Art and culture are supposed to bring society together. Culture is bad for you challenges the received wisdom that culture is good for us. It does this by demonstrating who makes who and consumes culture are marked by significant inequalities and social divisions. The book combines the first large-scale study of social mobility into cultural and creative jobs, hundreds of interviews with creative workers, and a detailed analysis of secondary datasets. The book shows how unpaid work is endemic to the cultural occupations, excluding those without money and contacts. It explores unequal access to cultural education and demonstrates the importance of culture in childhood. The book looks at gender inequalities, analysing key moments when women leave cultural occupations, while men go on to senior roles. Culture is bad for you also theorises the mechanisms underpinning the long-term and long-standing class crisis in cultural occupations. In doing so it highlights the experiences of working-class origin women of colour as central to how we understand inequality. Addressing the intersections between social mobility, ethnicity, and gender, the book argues that the creative sector needs to change. At the moment cultural occupations strengthen social inequalities, rather than supporting social justice. It is only then that everyone in society will be able to say that culture is good for you.
As we are going to see in this chapter, she is not typical of those working in culturaloccupations. As a result, she didn’t know a career in theatre was possible; she felt alienated and that colleagues looked down on her; and she believed she didn’t have the language to say what she was thinking in this environment.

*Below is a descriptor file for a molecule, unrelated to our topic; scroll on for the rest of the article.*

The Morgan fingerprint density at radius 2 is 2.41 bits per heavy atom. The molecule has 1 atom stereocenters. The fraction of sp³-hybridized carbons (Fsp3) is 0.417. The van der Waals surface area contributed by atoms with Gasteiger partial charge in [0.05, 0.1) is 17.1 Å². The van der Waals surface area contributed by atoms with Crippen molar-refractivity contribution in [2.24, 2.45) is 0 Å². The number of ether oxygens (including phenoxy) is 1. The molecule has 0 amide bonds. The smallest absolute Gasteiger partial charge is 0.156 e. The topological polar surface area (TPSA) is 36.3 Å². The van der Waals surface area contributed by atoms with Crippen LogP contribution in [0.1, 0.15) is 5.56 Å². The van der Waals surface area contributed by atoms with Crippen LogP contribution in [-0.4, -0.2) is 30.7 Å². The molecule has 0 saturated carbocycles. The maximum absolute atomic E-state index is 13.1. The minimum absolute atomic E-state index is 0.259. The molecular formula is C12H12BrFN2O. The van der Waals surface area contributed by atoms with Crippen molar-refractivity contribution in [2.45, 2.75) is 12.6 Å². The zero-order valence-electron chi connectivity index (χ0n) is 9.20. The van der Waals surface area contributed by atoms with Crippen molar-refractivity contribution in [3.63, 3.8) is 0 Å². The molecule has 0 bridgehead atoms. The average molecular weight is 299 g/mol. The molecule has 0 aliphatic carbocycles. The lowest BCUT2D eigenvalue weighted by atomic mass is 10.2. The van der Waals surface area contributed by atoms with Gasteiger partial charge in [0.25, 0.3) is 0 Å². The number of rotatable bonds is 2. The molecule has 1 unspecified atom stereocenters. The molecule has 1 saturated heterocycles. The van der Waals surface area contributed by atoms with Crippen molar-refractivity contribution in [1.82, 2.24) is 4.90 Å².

Her class origin is important here. In later chapters we’re going to explain how social origins influence some people’s feelings of belonging in culturaloccupations, and others’ feelings of alienation; we’re going to look in detail at
a clear tension between her work and her future family life.
In this chapter we are going to highlight a key moment when women seem to be dropping out of culturaloccupations. We saw in Chapter 3 that across creative occupations there are gender imbalances. Film and television have a striking absence of women; museums and galleries have fewer men. There are numerous reasons for these differences. In this chapter we’re going to look at the impact of having children.
It is important to stress that the academic literature not only focused on motherhood, but has
culturaloccupations and cultural industries is highly unequal. 7 To ‘make it’ in a cultural job you need the sort of economic, social, and cultural resources that are not fairly shared within society. 8
Who consumes culture reflects social inequality. 9 The audience attending artforms including theatre, classical music, opera, ballet, jazz, and exhibitions is a minority of the population. 10
Participation has similar patterns. Painting, playing instruments, singing, dancing, writing, and performing are only done by a minority of the population.
The way we define
, and we took over music, and film-making. Suddenly there was this tsunami of working-class people who were just going, ‘We’ve got a voice’, and people listened to us.